NAIT’s designation as an unindicted co-conspirator was upheld in a 2009 ruling because of “ample evidence” linking it to the Hamas-financing network of the U.S. Muslim Brotherhood. A NAIT bank account gave the checks for the “Palestinian mujahideen” to the Holy Land Foundation, which then distributed the funds to Hamas.
In the documentary The Grand Deception, former FBI special agent Robert Stauffer talks about taking part in an investigation into the U.S. Muslim Brotherhood, including NAIT. He said that many millions of dollars were donated to NAIT from foreign countries like Saudi Arabia and Iran.
A declassified FBI document from 1987 summarizes intelligence provided by an informant inside the U.S. Muslim Brotherhood who adamantly stated that NAIT is a Brotherhood front with a “secret agenda” that includes supporting terrorism and a long-term Islamic revolution in America.
“[NAIT wants] all the mosques to be ideologically pure in their own Wahhabist line. They want to prevent others from having influence,” said Islamic scholar Khalid Duran.
There are also mosques and Islamic centers that are not technically owned by NAIT but are officially affiliated with other U.S. Muslim Brotherhood entities.
Another significant problem within U.S. mosques is the widespread presence of radical literature. A 2011 survey of 100 U.S. mosques found that only 19% of mosques were completely absent of texts promoting violence, and only a mere 15.5% had imams who did not recommend violent texts for studying. In addition, just 42% of mosques did not have guest speakers known for promoting violent jihad.
About 51% of U.S. mosques were found to have texts that “severely advocate” violent jihad, preaching that supporting it is an obligation of Muslims. Literature in this category includes texts like Milestones by Muslim Brotherhood ideologue Sayyid Qutb and those by Jamaat-e-Islami founder Abdul Ala Maududi/Mawdudi.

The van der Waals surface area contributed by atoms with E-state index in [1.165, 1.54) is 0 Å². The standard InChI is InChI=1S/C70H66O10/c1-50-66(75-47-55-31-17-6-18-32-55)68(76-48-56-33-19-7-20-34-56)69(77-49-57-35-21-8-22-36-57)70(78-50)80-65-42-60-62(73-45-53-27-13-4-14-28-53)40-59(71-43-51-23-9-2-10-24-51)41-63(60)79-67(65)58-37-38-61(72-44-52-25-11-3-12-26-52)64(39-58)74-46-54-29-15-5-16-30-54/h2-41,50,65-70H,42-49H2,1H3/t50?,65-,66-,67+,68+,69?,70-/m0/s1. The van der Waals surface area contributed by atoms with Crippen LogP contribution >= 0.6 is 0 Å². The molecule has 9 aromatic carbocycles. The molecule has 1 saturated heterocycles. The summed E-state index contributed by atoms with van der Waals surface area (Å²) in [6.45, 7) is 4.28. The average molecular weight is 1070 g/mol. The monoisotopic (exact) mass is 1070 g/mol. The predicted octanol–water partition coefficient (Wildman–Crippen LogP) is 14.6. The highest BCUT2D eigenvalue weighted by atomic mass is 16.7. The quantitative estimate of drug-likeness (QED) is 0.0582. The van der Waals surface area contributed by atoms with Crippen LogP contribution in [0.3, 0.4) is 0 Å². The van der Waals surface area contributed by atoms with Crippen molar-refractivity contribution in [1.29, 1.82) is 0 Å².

About 30% of U.S. mosques were found to have texts that “moderately advocate” violence, such as Fiqh us-Sunnah by Muslim Brotherhood ideologue Sayyid Sabiq and Tafsir Ibn Kathir.
This shocking number is substantiated by Sufi Sheikh Muhammad Hisham Kabbani, the chairman of the Islamic Supreme Council of America. Kabbani has founded 28 Sufi Islamic centers in North America and is listed as one of the 500 most influential Muslims in the world.
In 1999, Kabbani said during an event at the State Department that 80% of U.S. mosques follow an extremist Saudi-sponsored form of Islam. He said that 90 of the 114 U.S. mosques he visited had a radical ideology.
A 2006 study by Freedom House likewise found that Saudi-sponsored extremist texts are widely present in U.S. mosques. The study was based on a survey of over 200 books from 15 major mosques in seven states.
Readers can learn about the Islamist mosques in their state through the Clarion Project’s Islamist Organizations in America page.
In addition, the following is an incomplete list of over 60 mosques and organizations known to be affiliated with NAIT and other U.S. Muslim Brotherhood entities like the Islamic Society of North America (ISNA); Muslim Students Association (MSA), Islamic Circle of North America (ICNA), Muslim American Society (MAS) and the now-defunct Muslim Arab Youth Association (MAYA).